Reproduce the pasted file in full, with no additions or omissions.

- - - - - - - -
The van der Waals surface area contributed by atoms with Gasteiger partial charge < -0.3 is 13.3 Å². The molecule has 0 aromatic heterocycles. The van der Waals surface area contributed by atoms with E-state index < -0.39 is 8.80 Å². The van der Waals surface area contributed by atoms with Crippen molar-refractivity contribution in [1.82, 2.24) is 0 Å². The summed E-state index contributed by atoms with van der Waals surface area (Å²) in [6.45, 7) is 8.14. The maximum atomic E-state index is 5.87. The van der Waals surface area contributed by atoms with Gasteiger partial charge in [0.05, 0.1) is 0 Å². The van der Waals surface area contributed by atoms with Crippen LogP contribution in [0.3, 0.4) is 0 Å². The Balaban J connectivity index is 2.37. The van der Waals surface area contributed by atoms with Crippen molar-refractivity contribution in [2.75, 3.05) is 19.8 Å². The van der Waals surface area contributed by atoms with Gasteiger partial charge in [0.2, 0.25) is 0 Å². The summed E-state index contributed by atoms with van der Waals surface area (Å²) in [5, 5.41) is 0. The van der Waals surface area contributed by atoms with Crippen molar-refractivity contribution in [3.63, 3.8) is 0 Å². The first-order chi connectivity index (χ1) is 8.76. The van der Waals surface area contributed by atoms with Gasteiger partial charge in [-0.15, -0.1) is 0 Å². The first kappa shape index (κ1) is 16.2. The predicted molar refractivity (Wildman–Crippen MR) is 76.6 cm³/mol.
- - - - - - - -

The van der Waals surface area contributed by atoms with Gasteiger partial charge < -0.3 is 13.3 Å². The molecule has 0 aromatic heterocycles. The van der Waals surface area contributed by atoms with E-state index < -0.39 is 8.80 Å². The van der Waals surface area contributed by atoms with Crippen molar-refractivity contribution in [1.82, 2.24) is 0 Å². The summed E-state index contributed by atoms with van der Waals surface area (Å²) in [6.45, 7) is 8.14. The maximum atomic E-state index is 5.87. The van der Waals surface area contributed by atoms with Gasteiger partial charge in [0.05, 0.1) is 0 Å². The van der Waals surface area contributed by atoms with Crippen LogP contribution in [0.3, 0.4) is 0 Å². The Balaban J connectivity index is 2.37. The van der Waals surface area contributed by atoms with Crippen molar-refractivity contribution in [2.75, 3.05) is 19.8 Å². The van der Waals surface area contributed by atoms with Gasteiger partial charge in [0.2, 0.25) is 0 Å². The summed E-state index contributed by atoms with van der Waals surface area (Å²) in [5, 5.41) is 0. The van der Waals surface area contributed by atoms with Crippen molar-refractivity contribution in [3.63, 3.8) is 0 Å². The first-order chi connectivity index (χ1) is 8.76. The van der Waals surface area contributed by atoms with Gasteiger partial charge in [-0.15, -0.1) is 0 Å². The first kappa shape index (κ1) is 16.2. The predicted molar refractivity (Wildman–Crippen MR) is 76.6 cm³/mol.